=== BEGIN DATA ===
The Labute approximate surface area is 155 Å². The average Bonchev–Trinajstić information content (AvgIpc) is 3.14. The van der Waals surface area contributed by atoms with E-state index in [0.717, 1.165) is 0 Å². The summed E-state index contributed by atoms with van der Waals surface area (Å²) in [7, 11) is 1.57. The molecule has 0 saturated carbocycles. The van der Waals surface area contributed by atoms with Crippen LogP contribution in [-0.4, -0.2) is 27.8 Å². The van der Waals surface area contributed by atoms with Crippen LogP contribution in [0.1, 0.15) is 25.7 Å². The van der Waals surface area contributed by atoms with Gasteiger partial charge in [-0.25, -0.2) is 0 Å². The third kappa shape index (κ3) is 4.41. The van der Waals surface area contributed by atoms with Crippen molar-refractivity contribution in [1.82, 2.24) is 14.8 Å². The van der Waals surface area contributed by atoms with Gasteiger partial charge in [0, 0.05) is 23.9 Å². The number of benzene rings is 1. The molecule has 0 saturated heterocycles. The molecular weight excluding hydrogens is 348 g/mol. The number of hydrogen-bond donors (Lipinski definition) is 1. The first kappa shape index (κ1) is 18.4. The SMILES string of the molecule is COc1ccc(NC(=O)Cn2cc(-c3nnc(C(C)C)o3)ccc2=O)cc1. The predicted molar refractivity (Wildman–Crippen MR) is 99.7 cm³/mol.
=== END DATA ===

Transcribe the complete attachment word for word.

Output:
The Labute approximate surface area is 155 Å². The average Bonchev–Trinajstić information content (AvgIpc) is 3.14. The van der Waals surface area contributed by atoms with E-state index in [0.717, 1.165) is 0 Å². The summed E-state index contributed by atoms with van der Waals surface area (Å²) in [7, 11) is 1.57. The molecule has 0 saturated carbocycles. The van der Waals surface area contributed by atoms with Crippen LogP contribution in [-0.4, -0.2) is 27.8 Å². The van der Waals surface area contributed by atoms with Crippen LogP contribution in [0.1, 0.15) is 25.7 Å². The van der Waals surface area contributed by atoms with Gasteiger partial charge in [-0.25, -0.2) is 0 Å². The third kappa shape index (κ3) is 4.41. The van der Waals surface area contributed by atoms with Crippen molar-refractivity contribution in [1.82, 2.24) is 14.8 Å². The van der Waals surface area contributed by atoms with Gasteiger partial charge in [0, 0.05) is 23.9 Å². The number of benzene rings is 1. The molecule has 0 saturated heterocycles. The molecular weight excluding hydrogens is 348 g/mol. The number of hydrogen-bond donors (Lipinski definition) is 1. The first kappa shape index (κ1) is 18.4. The SMILES string of the molecule is COc1ccc(NC(=O)Cn2cc(-c3nnc(C(C)C)o3)ccc2=O)cc1. The predicted molar refractivity (Wildman–Crippen MR) is 99.7 cm³/mol.